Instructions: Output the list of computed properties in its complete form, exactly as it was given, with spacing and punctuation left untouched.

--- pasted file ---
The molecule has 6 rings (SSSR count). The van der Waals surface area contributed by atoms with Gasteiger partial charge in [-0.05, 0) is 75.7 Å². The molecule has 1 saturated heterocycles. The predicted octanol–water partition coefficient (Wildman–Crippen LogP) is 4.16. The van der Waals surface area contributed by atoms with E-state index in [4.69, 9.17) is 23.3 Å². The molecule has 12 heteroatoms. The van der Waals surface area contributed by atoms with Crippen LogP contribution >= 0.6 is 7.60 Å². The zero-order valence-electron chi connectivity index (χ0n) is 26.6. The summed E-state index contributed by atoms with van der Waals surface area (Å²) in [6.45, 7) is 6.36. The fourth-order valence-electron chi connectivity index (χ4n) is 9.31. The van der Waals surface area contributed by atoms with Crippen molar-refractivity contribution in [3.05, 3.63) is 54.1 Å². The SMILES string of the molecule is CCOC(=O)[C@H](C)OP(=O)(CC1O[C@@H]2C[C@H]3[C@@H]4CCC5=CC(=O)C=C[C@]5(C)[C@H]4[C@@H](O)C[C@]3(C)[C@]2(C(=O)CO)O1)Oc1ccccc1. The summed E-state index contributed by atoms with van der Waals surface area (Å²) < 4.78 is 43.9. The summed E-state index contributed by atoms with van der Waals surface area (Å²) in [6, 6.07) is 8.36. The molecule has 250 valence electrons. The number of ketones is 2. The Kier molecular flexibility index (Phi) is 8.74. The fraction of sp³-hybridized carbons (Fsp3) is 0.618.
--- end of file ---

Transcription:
The molecule has 6 rings (SSSR count). The van der Waals surface area contributed by atoms with Gasteiger partial charge in [-0.05, 0) is 75.7 Å². The molecule has 1 saturated heterocycles. The predicted octanol–water partition coefficient (Wildman–Crippen LogP) is 4.16. The van der Waals surface area contributed by atoms with E-state index in [4.69, 9.17) is 23.3 Å². The molecule has 12 heteroatoms. The van der Waals surface area contributed by atoms with Crippen LogP contribution >= 0.6 is 7.60 Å². The zero-order valence-electron chi connectivity index (χ0n) is 26.6. The summed E-state index contributed by atoms with van der Waals surface area (Å²) in [6.45, 7) is 6.36. The fourth-order valence-electron chi connectivity index (χ4n) is 9.31. The van der Waals surface area contributed by atoms with Crippen molar-refractivity contribution in [3.05, 3.63) is 54.1 Å². The SMILES string of the molecule is CCOC(=O)[C@H](C)OP(=O)(CC1O[C@@H]2C[C@H]3[C@@H]4CCC5=CC(=O)C=C[C@]5(C)[C@H]4[C@@H](O)C[C@]3(C)[C@]2(C(=O)CO)O1)Oc1ccccc1. The summed E-state index contributed by atoms with van der Waals surface area (Å²) < 4.78 is 43.9. The summed E-state index contributed by atoms with van der Waals surface area (Å²) in [6, 6.07) is 8.36. The molecule has 250 valence electrons. The number of ketones is 2. The Kier molecular flexibility index (Phi) is 8.74. The fraction of sp³-hybridized carbons (Fsp3) is 0.618.